Wednesday, May 24, 2017

Top 5 Wednesday: Favorite Minor Characters

Top 5 Wednesday is a group of bloggers, booktubers and bookstagrammers posting on a common topic every (you guessed it) Wednesday. You can find the lists by searching #T5W or Top 5 Wednesday. And you can join the group on Goodreads if you want to participate.

This week's topic is:
Favorite Minor Characters 
Minor characters are less than a sidekick or a side character (but not in our hearts!) Everyone will have a different definition of what makes a minor vs a side character but just as an example, I'd consider Ron and Hermione side characters, while Lavender Brown, Oliver Wood, and Dean Thomas are minor characters.


5. Bellatrix Lestrange and Delores Umbridge from the Harry Potter series by J.K. Rowling
Sometimes the bad guys are so much fun! I didn't want to make an entire list of Harry Potter characters, but I also love Dobby and Kreature.


4. Bob the Skull from The Dresden Files series by Jim Butcher 
Bob is kind of like a genie in a lamp, but instead of granting wishes he stores obscure magical knowledge and instead of a genie he's a pervert.

3. Annabelle Shaw from the Chicagoland Vampires series by Chloe Neill
The Chicagoland Vampires books have a ton of A+ side/minor characters but Annabelle, the friendly neighborhood necromancer, easily became a favorite when she appeared on the page in Midnight Marked. I would love it if she got her own novella or book some day!

2. Oberon from The Iron Druid Chronicles by Kevin Hearne
I have a lot of favorite talking animal companions but Oberon is hands down my favorite! He is hilarious and I love his relationship with Atticus! I can't help but grin every time he makes an appearance in the books.

1. Jupe Butler from the Arcadia Bell series by Jenn Bennett
My all-time favorite teenaged half-demon film buff! I'm still hoping Jenn Bennett will write a YA spin off starring Jupe one day.


Tuesday, May 23, 2017

Bookish Product Review: Bookmarks from Nerdygrl Designs

So I've been shopping for bookish products to add to our upcoming blogoversary giveaway and I just couldn't resist these magnetic bookmarks from Nerdygrl Designs. Aren't those unicorns just the cutest thing ever? Her name is Princess Sparkles!
I like that the style of these bookmarks is more realistic than some of the others I've seen. The faces have more detail, for example. They're a little bit larger than some other bookmarks too. And I think the paper is a good weight so I'm not worried about it tearing or wrinkling.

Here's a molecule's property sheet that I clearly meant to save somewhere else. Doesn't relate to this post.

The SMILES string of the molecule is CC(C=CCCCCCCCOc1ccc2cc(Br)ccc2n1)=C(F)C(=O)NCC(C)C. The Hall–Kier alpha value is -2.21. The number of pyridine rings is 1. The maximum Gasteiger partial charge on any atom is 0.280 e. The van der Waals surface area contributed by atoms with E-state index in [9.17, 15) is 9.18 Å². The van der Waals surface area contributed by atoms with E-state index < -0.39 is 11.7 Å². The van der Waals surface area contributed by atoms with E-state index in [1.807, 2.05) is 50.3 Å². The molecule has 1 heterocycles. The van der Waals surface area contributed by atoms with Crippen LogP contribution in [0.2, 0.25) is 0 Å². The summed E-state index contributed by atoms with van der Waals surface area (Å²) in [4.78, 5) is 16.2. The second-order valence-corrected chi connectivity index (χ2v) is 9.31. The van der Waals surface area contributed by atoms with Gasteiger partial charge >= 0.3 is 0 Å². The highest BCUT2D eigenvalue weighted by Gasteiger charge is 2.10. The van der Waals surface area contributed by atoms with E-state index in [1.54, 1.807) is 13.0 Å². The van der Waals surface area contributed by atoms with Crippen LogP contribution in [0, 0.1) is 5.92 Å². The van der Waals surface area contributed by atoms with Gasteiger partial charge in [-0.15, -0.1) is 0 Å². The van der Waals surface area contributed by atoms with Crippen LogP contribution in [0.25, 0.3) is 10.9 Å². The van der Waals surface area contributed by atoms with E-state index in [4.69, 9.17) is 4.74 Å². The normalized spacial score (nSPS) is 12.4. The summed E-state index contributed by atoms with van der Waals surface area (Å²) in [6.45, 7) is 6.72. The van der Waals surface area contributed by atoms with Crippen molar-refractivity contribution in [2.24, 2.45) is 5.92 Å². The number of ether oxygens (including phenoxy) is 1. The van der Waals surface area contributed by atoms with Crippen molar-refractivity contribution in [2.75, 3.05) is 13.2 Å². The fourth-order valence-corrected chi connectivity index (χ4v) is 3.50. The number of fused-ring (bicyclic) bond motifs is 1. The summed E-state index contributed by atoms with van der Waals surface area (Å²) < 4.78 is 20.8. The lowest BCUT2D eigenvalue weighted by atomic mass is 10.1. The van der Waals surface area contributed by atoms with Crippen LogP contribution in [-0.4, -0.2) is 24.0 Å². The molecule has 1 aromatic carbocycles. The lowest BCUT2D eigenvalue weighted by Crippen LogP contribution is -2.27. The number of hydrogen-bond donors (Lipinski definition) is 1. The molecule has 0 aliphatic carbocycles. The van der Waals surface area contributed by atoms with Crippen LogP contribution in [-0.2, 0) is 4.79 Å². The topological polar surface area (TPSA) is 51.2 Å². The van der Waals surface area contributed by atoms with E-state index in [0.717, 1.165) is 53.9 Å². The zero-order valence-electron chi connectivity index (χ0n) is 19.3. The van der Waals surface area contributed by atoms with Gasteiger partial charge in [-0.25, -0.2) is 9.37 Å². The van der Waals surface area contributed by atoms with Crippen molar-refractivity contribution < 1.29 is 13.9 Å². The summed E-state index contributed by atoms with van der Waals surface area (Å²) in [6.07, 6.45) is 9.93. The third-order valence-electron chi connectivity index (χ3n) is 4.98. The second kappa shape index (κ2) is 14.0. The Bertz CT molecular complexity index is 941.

Left to right: Jem from Mortal Instruments by Happy Hello, Feyre from A Court of Thorns and Roses by Nerdygrl, Iko from Wires and Nerve by Kaelis Paperie.

The Nerdygrl bookmarks are the same on front on back, rather than showing the characters' backs on one side like some others do. In some cases, like with creatures, I like the backs but most of the time I don't think it matters so that's not a criticism so much as an observation.
Every month Melisa includes a different freebie in each order. I ordered at the end of April so I got this cute chocolate Easter bunny.
My order arrived faster than I expected so I was quite happy with the service. I'll definitely order from Nerdygrl Designs again. I have to get the rest of those unicorns!

Other Bookish Product Reviews
Wax melts from Novelly Yours

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Friday, May 19, 2017

Five Reasons to Read Borrowed Souls by Chelsea Mueller

Today I'm going to try something different than my standard review. I'm going to try out a list-style review format where I give you the reasons why I think you should pick this book up. I'm going to keep my reasoning spoiler free so you can read on without any fear. :)

Borrowed Souls
(Soul Charmer #1)
Chelsea Mueller
Release: May 2, 2017
Goodreads Amazon
Callie Delgado always puts family first, and unfortunately her brother knows it. She’s emptied her savings, lost work, and spilled countless tears trying to keep him out of trouble, but now he’s in deeper than ever, and his debt is on Callie’s head. She’s given a choice: do some dirty work for the mob, or have her brother returned to her in tiny pieces.

Renting souls is big business for the religious population of Gem City. Those looking to take part in immoral—or even illegal—activity can borrow someone else’s soul, for a price, and sin without consequence.

To save her brother, Callie needs a borrowed soul, but she doesn’t have anywhere near the money to pay for it. The slimy Soul Charmer is willing to barter, but accepting his offer will force Callie into a dangerous world of magic she isn’t ready for.

With the help of the guarded but undeniably attractive Derek—whose allegiance to the Charmer wavers as his connection to Callie grows—she’ll have to walk a tight line, avoid pissing off the bad guys, all while struggling to determine what her loyalty to her family’s really worth.

Losing her brother isn’t an option. Losing her soul? Maybe.

Five Reasons To Pick Up This Book:

1. Callie Delagado-